Tuesday, December 1, 2009

Memphis Minnie McCoy

Memphis Minnie McCoy

Memphis Minnie was born in Algiers, Louisiana on June 3, 1897 as Lizzie Douglas. She ran away to Memphis, Tennesse at age thirteen. She joined Ringling Brothers circus the next year. A Columbia Records talent scout heard signed her to a contract in 1929. Minnie recorded for forty years, a unique feat among female blues artists. She was a flamboyant character who wore bracelets made of silver dollars and was the biggest female blues singer from the early Depression years through World War II. She took up the electric guitar in 1942. She combined her Louisiana-country roots with Memphis-blues to produce her unique country-blues sound. Along with Big Bill Broonzy and Tampa Red, she took country blues into electric urban blues, paving the highway for giants like Muddy Waters, Little Walter, and Jimmy Rogers. She was married three times, and each husband was an accomplished blues guitarist: Joe McCoy (a.k.a. "Kansas Joe") later of the Harlem Hamfats, Casey Bill Weldon of the Memphis Jug Band, and Ernest Lawlers (a.k.a. "Little Son Joe"). Minnie recorded nearly 200 records with “Little Son Joe”. In the 1940s she formed a touring Vaudeville company. From the 1950s on, however, public interest in her music declined and in 1957 she and Little Son Joe returned to Memphis. In 1961, Joe died and Minnie suffered a stroke which forced her to spend the rest of her life in nursing homes until she died in 1973.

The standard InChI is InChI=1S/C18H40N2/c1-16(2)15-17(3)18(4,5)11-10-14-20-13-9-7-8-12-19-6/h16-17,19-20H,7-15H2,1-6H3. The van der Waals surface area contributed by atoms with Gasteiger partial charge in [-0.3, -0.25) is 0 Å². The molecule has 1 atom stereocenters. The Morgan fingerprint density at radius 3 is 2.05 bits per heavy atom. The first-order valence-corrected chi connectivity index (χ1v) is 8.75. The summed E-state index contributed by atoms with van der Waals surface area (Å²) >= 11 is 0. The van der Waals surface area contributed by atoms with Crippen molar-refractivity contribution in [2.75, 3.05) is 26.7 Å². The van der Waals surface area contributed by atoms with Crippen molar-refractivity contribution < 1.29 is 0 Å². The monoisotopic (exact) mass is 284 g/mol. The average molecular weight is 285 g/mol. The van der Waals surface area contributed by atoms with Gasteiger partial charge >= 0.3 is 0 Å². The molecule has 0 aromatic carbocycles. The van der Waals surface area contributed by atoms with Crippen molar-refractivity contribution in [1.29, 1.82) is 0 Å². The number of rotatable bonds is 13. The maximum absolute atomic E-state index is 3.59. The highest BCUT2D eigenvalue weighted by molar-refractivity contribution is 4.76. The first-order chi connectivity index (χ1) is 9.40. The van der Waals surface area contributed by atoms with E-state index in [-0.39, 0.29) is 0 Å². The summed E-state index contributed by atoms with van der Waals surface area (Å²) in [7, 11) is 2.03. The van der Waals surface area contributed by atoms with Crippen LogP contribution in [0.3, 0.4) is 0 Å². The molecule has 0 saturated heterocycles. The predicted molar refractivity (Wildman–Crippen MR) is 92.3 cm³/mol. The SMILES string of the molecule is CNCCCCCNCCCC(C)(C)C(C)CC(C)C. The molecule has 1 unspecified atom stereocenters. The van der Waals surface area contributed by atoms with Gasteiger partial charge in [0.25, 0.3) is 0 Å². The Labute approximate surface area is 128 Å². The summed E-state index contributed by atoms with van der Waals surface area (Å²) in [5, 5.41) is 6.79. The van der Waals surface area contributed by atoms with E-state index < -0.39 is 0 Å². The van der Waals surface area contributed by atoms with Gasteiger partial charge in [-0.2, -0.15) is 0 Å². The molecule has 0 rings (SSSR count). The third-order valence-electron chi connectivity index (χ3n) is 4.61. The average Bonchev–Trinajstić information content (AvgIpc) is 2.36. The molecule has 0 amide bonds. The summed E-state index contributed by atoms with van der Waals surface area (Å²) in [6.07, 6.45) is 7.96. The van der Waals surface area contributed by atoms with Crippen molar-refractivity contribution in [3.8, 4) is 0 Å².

Luckily, she was able to see her reputation revived in the 1960s as part of the general revival of interest in the blues. She died on August 6, 1973. In 1980, Memphis Minnie was inducted into the Blues Foundation's Hall of Fame.

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